Mises Wire

Welfare for Migrants Ensures the Border Crisis Will Continue

Earlier this month, The New York Post reported that the mayor of New York is giving away pre-paid cash cards—each carrying "up to $10,000"— to foreign nationals in New York. Most of these foreign nationals—i.e., "illegal immigrants"—have arrived in New York with no invitation, no employment prospects, and no plan for housing. But most of them plan on staying. And why shouldn't they? Upon arrival, thousands of them immediately went on the public dole in some way or another, relying on taxpayer-funded shelters, housing programs, and a variety of sources for "free" food. Those immigrants who have not found taxpayer funded housing in hotels—there are presently at least 66,000 of them—simply live on the taxpayer-funded streets as vagrants. 

The latest idea from the city's central planners is to pay out millions more via pre-paid debit cards—pre-paid, of course, by millions of people who actually work for a living. The city has already planned to spend at least $2.5 billion on the migrants in this way. An additional $53 million will go to grease the palms of bankers who will provide the cards. 

This is just one story among many we've seen in recent years on how state, local, and federal policymakers have shoveled ever larger amounts of taxpayer funds to both legal and illegal immigrants. After all, there are at least 23 million foreign nationals residing in the United States—both legally and illegally—and both are subsidized by taxpayers to the tune of at least $150 billion per year. An additional $140 billion goes to immigrants who have been naturalized.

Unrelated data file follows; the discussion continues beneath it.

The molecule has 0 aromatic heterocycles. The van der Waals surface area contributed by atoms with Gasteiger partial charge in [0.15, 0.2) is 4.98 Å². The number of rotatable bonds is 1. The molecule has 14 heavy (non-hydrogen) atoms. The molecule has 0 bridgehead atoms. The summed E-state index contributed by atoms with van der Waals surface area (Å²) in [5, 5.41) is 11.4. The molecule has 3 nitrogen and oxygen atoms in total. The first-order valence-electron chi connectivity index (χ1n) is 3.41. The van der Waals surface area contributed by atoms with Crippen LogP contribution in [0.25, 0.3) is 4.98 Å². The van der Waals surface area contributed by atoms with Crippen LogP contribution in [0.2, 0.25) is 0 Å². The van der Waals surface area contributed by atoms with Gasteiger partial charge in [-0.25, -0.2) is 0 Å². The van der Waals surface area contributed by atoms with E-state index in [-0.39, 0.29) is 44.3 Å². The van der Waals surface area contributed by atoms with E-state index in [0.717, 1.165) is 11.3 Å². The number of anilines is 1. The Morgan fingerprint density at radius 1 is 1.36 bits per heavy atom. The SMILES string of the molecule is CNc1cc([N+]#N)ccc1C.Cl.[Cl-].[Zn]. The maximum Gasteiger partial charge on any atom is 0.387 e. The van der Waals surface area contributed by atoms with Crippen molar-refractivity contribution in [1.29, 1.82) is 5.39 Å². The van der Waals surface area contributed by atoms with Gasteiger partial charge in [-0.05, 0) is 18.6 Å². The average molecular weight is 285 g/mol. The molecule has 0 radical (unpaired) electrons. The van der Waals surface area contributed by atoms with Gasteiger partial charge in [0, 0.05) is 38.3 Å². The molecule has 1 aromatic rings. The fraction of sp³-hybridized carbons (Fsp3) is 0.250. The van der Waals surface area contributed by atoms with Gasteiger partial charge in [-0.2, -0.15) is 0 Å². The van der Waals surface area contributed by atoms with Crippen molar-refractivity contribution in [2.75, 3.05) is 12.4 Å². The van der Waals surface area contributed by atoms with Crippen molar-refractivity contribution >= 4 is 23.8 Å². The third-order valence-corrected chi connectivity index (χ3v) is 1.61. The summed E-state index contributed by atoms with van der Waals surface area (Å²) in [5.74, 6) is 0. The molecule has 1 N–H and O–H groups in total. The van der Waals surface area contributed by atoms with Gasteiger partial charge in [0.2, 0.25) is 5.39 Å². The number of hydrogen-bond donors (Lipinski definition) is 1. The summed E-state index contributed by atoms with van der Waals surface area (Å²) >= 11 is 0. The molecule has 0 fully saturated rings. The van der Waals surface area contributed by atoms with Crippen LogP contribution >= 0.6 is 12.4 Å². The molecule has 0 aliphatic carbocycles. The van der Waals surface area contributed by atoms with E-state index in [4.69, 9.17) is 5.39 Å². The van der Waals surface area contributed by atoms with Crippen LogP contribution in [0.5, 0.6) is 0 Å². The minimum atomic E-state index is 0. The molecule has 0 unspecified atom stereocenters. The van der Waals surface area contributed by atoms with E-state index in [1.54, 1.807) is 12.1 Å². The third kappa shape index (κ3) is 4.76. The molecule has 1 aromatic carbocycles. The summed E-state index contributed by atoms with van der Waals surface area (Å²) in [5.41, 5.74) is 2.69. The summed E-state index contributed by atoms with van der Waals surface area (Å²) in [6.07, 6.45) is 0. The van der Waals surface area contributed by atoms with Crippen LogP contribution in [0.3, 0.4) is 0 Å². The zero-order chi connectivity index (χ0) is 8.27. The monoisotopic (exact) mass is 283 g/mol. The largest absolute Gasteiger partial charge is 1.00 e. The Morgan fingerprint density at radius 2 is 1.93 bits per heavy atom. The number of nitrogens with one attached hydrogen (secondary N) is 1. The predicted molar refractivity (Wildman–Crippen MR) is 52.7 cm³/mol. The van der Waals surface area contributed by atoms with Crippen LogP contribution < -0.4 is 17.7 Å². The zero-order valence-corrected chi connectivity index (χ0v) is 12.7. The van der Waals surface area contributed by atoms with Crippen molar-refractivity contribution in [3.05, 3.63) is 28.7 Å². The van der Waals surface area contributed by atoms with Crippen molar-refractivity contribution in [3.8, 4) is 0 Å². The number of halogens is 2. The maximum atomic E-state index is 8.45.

Clearly, governments across the United States are doing a lot to subsidize new immigration. It is well known by now that American cities and states—not to mention the federal government—offer "free" cash, housing, food, and more. Moreover, it is known that once the migrants get here, they can even hope for fast-tracked legal residency by claiming to be refugees. Then, once legal residency is established, it's only a five year wait until the citizenship process can begin. At that point, one can apply for the full bevy of public benefits offered to citizens: endless access to Medicaid, food stamps, housing vouchers, and more. And, of course, these new citizens also get to vote.  

Yet, most of the focus in the debate over immigration has been on the government doing too little to physically stop immigration. While Washington holds out a huge carrot to foreign nationals by handing out billions in social benefits, anti-immigration activists spend most of their time focusing on the "stick" of border control and deportation.  Occasionally, a politician might offer a half-hearted claim that "the border is not open." The migrants, however, know what is really going on. 

Unfortunately, a focus primarily on border control and deportations ignores the true root of the problem. So long as the "carrot" remains an enormous incentive, the "stick" will produce limited results.

The Carrot versus the Stick